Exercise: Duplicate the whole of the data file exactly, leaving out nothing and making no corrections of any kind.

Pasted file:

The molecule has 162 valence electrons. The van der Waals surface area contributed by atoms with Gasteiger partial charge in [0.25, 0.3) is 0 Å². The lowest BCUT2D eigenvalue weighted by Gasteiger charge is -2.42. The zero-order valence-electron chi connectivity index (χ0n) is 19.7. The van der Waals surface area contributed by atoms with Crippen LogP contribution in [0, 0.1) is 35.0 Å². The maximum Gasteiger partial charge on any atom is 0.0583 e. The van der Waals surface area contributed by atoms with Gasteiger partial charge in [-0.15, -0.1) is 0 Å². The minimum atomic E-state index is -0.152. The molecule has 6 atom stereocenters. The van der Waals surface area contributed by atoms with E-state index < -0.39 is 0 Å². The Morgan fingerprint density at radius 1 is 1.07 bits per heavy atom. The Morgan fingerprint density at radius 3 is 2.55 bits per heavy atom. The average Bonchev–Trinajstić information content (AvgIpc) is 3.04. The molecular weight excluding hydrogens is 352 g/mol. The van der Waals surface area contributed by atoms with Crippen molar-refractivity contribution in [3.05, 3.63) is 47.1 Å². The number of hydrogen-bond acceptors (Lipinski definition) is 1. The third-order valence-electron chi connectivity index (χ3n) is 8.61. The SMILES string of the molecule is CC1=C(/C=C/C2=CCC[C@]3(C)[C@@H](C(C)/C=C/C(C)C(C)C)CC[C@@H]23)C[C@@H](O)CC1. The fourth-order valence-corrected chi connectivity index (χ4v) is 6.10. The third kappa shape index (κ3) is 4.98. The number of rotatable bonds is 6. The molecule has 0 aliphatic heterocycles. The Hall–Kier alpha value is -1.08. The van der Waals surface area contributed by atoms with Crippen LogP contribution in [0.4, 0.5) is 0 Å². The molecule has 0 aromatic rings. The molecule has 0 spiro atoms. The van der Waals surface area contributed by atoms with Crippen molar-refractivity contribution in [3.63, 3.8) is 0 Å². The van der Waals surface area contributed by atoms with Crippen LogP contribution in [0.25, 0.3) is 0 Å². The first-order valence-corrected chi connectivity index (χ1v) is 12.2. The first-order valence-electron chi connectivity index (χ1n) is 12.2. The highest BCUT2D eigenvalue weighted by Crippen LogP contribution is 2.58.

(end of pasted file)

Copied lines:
The molecule has 162 valence electrons. The van der Waals surface area contributed by atoms with Gasteiger partial charge in [0.25, 0.3) is 0 Å². The lowest BCUT2D eigenvalue weighted by Gasteiger charge is -2.42. The zero-order valence-electron chi connectivity index (χ0n) is 19.7. The van der Waals surface area contributed by atoms with Crippen LogP contribution in [0, 0.1) is 35.0 Å². The maximum Gasteiger partial charge on any atom is 0.0583 e. The van der Waals surface area contributed by atoms with Gasteiger partial charge in [-0.15, -0.1) is 0 Å². The minimum atomic E-state index is -0.152. The molecule has 6 atom stereocenters. The van der Waals surface area contributed by atoms with E-state index < -0.39 is 0 Å². The Morgan fingerprint density at radius 1 is 1.07 bits per heavy atom. The Morgan fingerprint density at radius 3 is 2.55 bits per heavy atom. The average Bonchev–Trinajstić information content (AvgIpc) is 3.04. The molecular weight excluding hydrogens is 352 g/mol. The van der Waals surface area contributed by atoms with Crippen molar-refractivity contribution in [3.05, 3.63) is 47.1 Å². The number of hydrogen-bond acceptors (Lipinski definition) is 1. The third-order valence-electron chi connectivity index (χ3n) is 8.61. The SMILES string of the molecule is CC1=C(/C=C/C2=CCC[C@]3(C)[C@@H](C(C)/C=C/C(C)C(C)C)CC[C@@H]23)C[C@@H](O)CC1. The fourth-order valence-corrected chi connectivity index (χ4v) is 6.10. The third kappa shape index (κ3) is 4.98. The number of rotatable bonds is 6. The molecule has 0 aliphatic heterocycles. The Hall–Kier alpha value is -1.08. The van der Waals surface area contributed by atoms with Crippen LogP contribution in [0.4, 0.5) is 0 Å². The molecule has 0 aromatic rings. The molecule has 0 spiro atoms. The van der Waals surface area contributed by atoms with Crippen molar-refractivity contribution in [3.63, 3.8) is 0 Å². The van der Waals surface area contributed by atoms with Crippen LogP contribution in [0.25, 0.3) is 0 Å². The first-order valence-corrected chi connectivity index (χ1v) is 12.2. The first-order valence-electron chi connectivity index (χ1n) is 12.2. The highest BCUT2D eigenvalue weighted by Crippen LogP contribution is 2.58.